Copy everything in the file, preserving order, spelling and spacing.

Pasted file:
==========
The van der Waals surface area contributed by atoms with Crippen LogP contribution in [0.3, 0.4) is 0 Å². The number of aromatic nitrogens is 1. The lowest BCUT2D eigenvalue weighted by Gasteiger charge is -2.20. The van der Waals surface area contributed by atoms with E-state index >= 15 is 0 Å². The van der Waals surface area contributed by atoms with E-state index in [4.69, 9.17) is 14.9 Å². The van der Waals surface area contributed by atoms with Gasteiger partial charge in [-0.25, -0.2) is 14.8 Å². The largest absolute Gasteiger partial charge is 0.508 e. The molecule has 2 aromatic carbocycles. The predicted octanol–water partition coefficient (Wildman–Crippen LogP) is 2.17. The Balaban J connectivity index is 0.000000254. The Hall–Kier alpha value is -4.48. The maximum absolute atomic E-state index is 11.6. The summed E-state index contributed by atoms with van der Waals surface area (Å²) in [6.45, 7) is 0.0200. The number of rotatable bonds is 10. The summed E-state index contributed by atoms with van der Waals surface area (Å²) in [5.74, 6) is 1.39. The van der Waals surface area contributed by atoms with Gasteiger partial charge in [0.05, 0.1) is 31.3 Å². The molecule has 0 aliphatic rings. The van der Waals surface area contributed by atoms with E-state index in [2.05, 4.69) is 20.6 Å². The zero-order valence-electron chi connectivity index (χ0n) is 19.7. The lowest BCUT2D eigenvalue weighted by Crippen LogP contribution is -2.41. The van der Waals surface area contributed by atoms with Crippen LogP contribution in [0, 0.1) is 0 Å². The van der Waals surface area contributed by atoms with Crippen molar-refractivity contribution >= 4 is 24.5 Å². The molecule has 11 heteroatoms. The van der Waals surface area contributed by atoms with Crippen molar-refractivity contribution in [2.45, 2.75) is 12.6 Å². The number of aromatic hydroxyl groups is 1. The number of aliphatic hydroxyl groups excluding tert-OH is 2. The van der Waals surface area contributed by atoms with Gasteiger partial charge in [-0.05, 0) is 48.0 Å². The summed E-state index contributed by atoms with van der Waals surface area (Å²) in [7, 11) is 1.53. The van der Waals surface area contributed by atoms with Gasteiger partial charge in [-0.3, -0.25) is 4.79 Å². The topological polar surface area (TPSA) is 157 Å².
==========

The van der Waals surface area contributed by atoms with Crippen LogP contribution in [0.3, 0.4) is 0 Å². The number of aromatic nitrogens is 1. The lowest BCUT2D eigenvalue weighted by Gasteiger charge is -2.20. The van der Waals surface area contributed by atoms with E-state index >= 15 is 0 Å². The van der Waals surface area contributed by atoms with E-state index in [4.69, 9.17) is 14.9 Å². The van der Waals surface area contributed by atoms with Gasteiger partial charge in [-0.25, -0.2) is 14.8 Å². The largest absolute Gasteiger partial charge is 0.508 e. The molecule has 2 aromatic carbocycles. The predicted octanol–water partition coefficient (Wildman–Crippen LogP) is 2.17. The Balaban J connectivity index is 0.000000254. The Hall–Kier alpha value is -4.48. The maximum absolute atomic E-state index is 11.6. The summed E-state index contributed by atoms with van der Waals surface area (Å²) in [6.45, 7) is 0.0200. The number of rotatable bonds is 10. The summed E-state index contributed by atoms with van der Waals surface area (Å²) in [5.74, 6) is 1.39. The van der Waals surface area contributed by atoms with Gasteiger partial charge in [0.05, 0.1) is 31.3 Å². The molecule has 0 aliphatic rings. The van der Waals surface area contributed by atoms with E-state index in [2.05, 4.69) is 20.6 Å². The zero-order valence-electron chi connectivity index (χ0n) is 19.7. The lowest BCUT2D eigenvalue weighted by Crippen LogP contribution is -2.41. The van der Waals surface area contributed by atoms with Crippen LogP contribution in [0, 0.1) is 0 Å². The van der Waals surface area contributed by atoms with Crippen molar-refractivity contribution >= 4 is 24.5 Å². The molecule has 11 heteroatoms. The van der Waals surface area contributed by atoms with Crippen molar-refractivity contribution in [2.45, 2.75) is 12.6 Å². The number of aromatic hydroxyl groups is 1. The number of aliphatic hydroxyl groups excluding tert-OH is 2. The van der Waals surface area contributed by atoms with Gasteiger partial charge in [-0.05, 0) is 48.0 Å². The summed E-state index contributed by atoms with van der Waals surface area (Å²) in [7, 11) is 1.53. The van der Waals surface area contributed by atoms with Gasteiger partial charge in [-0.3, -0.25) is 4.79 Å². The topological polar surface area (TPSA) is 157 Å².